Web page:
Home | | Basic Electrical and Electronics Engineering | Parity Generator and Checker

# Parity Generator and Checker

Parity checkers are integrated circuits (ICs) used in digital systems to detect errors when streams of bits are sent from a transmitter to a receiver. Parity generators calculate the parity of data packets and add a parity amount to them.

Parity Generator and Checker:

Parity checkers are integrated circuits (ICs) used in digital systems to detect errors when streams of bits are sent from a transmitter to a receiver. Parity generators calculate the parity of data packets and add a parity amount to them. Both parity checkers and generators use parity memory, a basic form of error detection which provides an extra bit for every byte stored. Whenever a byte is written to memory, the parity circuit examines the byte and determines whether it contains an even or odd number of ones. If the data byte contains an even number of ones, the extra (parity) bit is set to 1; otherwise, the parity bit is set to 0. When the data is read back from memory, the parity circuit examines all of the bits and determines if there are an odd or even number of ones. An even number of ones indicates that there is an error in one of the bits because a parity circuit, when storing a byte, always sets an error-free parity bit to indicate an odd number of ones. When a parity error is detected, the parity circuit generates a non-maskable interrupt (NPI) that halts the processor, ensuring that the error does not corrupt other data.

There are several important performance specifications for parity checkers and generators. Number of bits is the number of words that devices can handle in parallel. Common configurations are 4, 5, 6, 8, 9, 12, or 16 bits. Supply voltages for parity checkers and generators range from - 5 V to 5 V and include intermediate voltages such as - 4.5 V, - 3.3 V, - 3 V, 1.2 V, 1.5 V, 1.8 V, 2.5 V, 3 V, 3.3 V, and 3.6 V. Propagation delay is the time interval between the occurrence of a change at the output and the application of a change at the inputs. Operating temperature is a full-required range.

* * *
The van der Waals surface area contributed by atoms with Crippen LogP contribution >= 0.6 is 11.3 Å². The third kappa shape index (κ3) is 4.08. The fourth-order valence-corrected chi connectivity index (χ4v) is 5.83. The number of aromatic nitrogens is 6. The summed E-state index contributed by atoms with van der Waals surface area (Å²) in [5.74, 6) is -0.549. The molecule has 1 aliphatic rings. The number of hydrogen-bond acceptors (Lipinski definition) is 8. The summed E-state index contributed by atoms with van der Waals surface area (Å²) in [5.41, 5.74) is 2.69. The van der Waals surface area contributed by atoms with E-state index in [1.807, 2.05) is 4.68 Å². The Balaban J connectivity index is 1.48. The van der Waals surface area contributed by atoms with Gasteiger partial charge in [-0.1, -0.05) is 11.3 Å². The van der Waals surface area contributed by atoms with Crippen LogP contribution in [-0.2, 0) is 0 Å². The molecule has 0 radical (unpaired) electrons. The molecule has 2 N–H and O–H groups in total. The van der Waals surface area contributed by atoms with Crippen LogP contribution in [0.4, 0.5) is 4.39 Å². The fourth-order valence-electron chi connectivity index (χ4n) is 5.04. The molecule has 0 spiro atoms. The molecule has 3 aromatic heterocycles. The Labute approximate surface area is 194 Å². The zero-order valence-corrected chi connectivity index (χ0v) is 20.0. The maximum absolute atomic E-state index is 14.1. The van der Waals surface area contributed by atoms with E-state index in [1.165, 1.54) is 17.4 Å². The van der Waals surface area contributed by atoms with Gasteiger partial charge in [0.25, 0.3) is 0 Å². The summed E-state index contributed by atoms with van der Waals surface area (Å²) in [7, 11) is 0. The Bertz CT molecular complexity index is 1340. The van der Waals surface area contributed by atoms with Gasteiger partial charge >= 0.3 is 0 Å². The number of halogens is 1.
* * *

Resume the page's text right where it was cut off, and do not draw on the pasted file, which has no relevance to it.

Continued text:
Selecting parity checkers and generators requires an analysis of logic families. Transistor-transistor logic (TTL) and related technologies such as Fairchild advanced Schottky TTL (FAST) use transistors as digital switches. By contrast, emitter coupled logic (ECL) uses transistors to steer current through gates that compute logical functions. Another logic family, complementary metal-oxide semiconductor (CMOS), uses a combination of p-type and n-type metal-oxide-semiconductor field effect transistors (MOSFETs) to implement logic gates and other digital circuits. Bipolar CMOS (BiCMOS) is a silicon-germanium technology that combines the high speed of bipolar TTL with the low power consumption of CMOS. Other logic families for parity checkers and generators include cross-bar switch technology (CBT), gallium arsenide (GaAs), integrated injection logic (I2L) and silicon on sapphire (SOS). Gunning with transceiver logic (GTL) and gunning with transceiver logic plus (GTLP) are also available.